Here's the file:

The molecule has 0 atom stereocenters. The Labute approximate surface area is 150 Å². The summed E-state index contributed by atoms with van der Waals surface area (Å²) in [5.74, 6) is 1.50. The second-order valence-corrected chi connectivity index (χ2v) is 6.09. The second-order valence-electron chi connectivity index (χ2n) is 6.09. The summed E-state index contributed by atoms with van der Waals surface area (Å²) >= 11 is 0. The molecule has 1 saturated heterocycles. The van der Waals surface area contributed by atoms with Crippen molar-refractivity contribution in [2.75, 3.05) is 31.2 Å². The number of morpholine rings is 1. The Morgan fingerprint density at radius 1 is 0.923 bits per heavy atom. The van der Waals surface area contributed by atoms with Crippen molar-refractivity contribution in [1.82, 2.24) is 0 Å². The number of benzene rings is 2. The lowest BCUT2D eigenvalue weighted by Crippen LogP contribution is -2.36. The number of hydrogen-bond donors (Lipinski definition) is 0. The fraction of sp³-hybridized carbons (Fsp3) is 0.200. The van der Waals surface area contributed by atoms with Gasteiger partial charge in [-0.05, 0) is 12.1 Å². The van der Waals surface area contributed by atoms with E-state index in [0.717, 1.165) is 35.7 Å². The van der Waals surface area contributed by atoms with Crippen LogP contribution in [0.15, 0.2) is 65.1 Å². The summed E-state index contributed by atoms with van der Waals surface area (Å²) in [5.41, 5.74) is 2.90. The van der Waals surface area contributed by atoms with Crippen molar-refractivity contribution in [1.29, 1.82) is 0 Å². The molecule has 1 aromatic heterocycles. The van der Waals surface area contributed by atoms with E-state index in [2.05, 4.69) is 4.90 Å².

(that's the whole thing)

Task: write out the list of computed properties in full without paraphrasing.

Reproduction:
The molecule has 0 atom stereocenters. The Labute approximate surface area is 150 Å². The summed E-state index contributed by atoms with van der Waals surface area (Å²) in [5.74, 6) is 1.50. The second-order valence-corrected chi connectivity index (χ2v) is 6.09. The second-order valence-electron chi connectivity index (χ2n) is 6.09. The summed E-state index contributed by atoms with van der Waals surface area (Å²) >= 11 is 0. The molecule has 1 saturated heterocycles. The van der Waals surface area contributed by atoms with Crippen molar-refractivity contribution in [2.75, 3.05) is 31.2 Å². The number of morpholine rings is 1. The Morgan fingerprint density at radius 1 is 0.923 bits per heavy atom. The van der Waals surface area contributed by atoms with Crippen molar-refractivity contribution in [1.82, 2.24) is 0 Å². The number of benzene rings is 2. The lowest BCUT2D eigenvalue weighted by Crippen LogP contribution is -2.36. The number of hydrogen-bond donors (Lipinski definition) is 0. The fraction of sp³-hybridized carbons (Fsp3) is 0.200. The van der Waals surface area contributed by atoms with Gasteiger partial charge in [-0.05, 0) is 12.1 Å². The van der Waals surface area contributed by atoms with E-state index in [0.717, 1.165) is 35.7 Å². The van der Waals surface area contributed by atoms with Crippen LogP contribution in [0.15, 0.2) is 65.1 Å². The summed E-state index contributed by atoms with van der Waals surface area (Å²) in [5.41, 5.74) is 2.90. The van der Waals surface area contributed by atoms with Crippen molar-refractivity contribution in [1.29, 1.82) is 0 Å². The molecule has 1 aromatic heterocycles. The van der Waals surface area contributed by atoms with E-state index in [2.05, 4.69) is 4.90 Å².